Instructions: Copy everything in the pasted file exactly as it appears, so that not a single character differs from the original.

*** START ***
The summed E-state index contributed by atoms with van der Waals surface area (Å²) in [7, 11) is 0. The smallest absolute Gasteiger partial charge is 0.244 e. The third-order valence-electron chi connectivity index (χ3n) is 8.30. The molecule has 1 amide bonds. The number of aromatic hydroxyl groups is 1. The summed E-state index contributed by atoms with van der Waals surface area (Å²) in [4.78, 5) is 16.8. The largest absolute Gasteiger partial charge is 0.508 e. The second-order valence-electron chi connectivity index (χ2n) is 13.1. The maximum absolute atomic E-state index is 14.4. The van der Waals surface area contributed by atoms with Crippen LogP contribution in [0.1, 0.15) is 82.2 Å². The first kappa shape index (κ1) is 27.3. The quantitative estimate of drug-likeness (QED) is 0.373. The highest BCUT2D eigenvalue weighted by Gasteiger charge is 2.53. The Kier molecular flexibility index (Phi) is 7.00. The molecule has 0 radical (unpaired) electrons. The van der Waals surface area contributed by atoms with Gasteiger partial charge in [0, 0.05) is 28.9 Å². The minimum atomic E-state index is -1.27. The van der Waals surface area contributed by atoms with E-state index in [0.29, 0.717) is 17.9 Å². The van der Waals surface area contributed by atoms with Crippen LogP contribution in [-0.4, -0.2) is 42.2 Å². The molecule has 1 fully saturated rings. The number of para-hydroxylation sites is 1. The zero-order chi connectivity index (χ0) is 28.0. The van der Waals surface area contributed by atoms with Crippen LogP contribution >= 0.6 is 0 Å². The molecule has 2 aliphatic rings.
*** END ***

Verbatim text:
The summed E-state index contributed by atoms with van der Waals surface area (Å²) in [7, 11) is 0. The smallest absolute Gasteiger partial charge is 0.244 e. The third-order valence-electron chi connectivity index (χ3n) is 8.30. The molecule has 1 amide bonds. The number of aromatic hydroxyl groups is 1. The summed E-state index contributed by atoms with van der Waals surface area (Å²) in [4.78, 5) is 16.8. The largest absolute Gasteiger partial charge is 0.508 e. The second-order valence-electron chi connectivity index (χ2n) is 13.1. The maximum absolute atomic E-state index is 14.4. The van der Waals surface area contributed by atoms with Crippen LogP contribution in [0.1, 0.15) is 82.2 Å². The first kappa shape index (κ1) is 27.3. The quantitative estimate of drug-likeness (QED) is 0.373. The highest BCUT2D eigenvalue weighted by Gasteiger charge is 2.53. The Kier molecular flexibility index (Phi) is 7.00. The molecule has 0 radical (unpaired) electrons. The van der Waals surface area contributed by atoms with Gasteiger partial charge in [0, 0.05) is 28.9 Å². The minimum atomic E-state index is -1.27. The van der Waals surface area contributed by atoms with E-state index in [0.29, 0.717) is 17.9 Å². The van der Waals surface area contributed by atoms with Crippen LogP contribution in [-0.4, -0.2) is 42.2 Å². The molecule has 1 fully saturated rings. The number of para-hydroxylation sites is 1. The zero-order chi connectivity index (χ0) is 28.0. The van der Waals surface area contributed by atoms with Crippen LogP contribution >= 0.6 is 0 Å². The molecule has 2 aliphatic rings.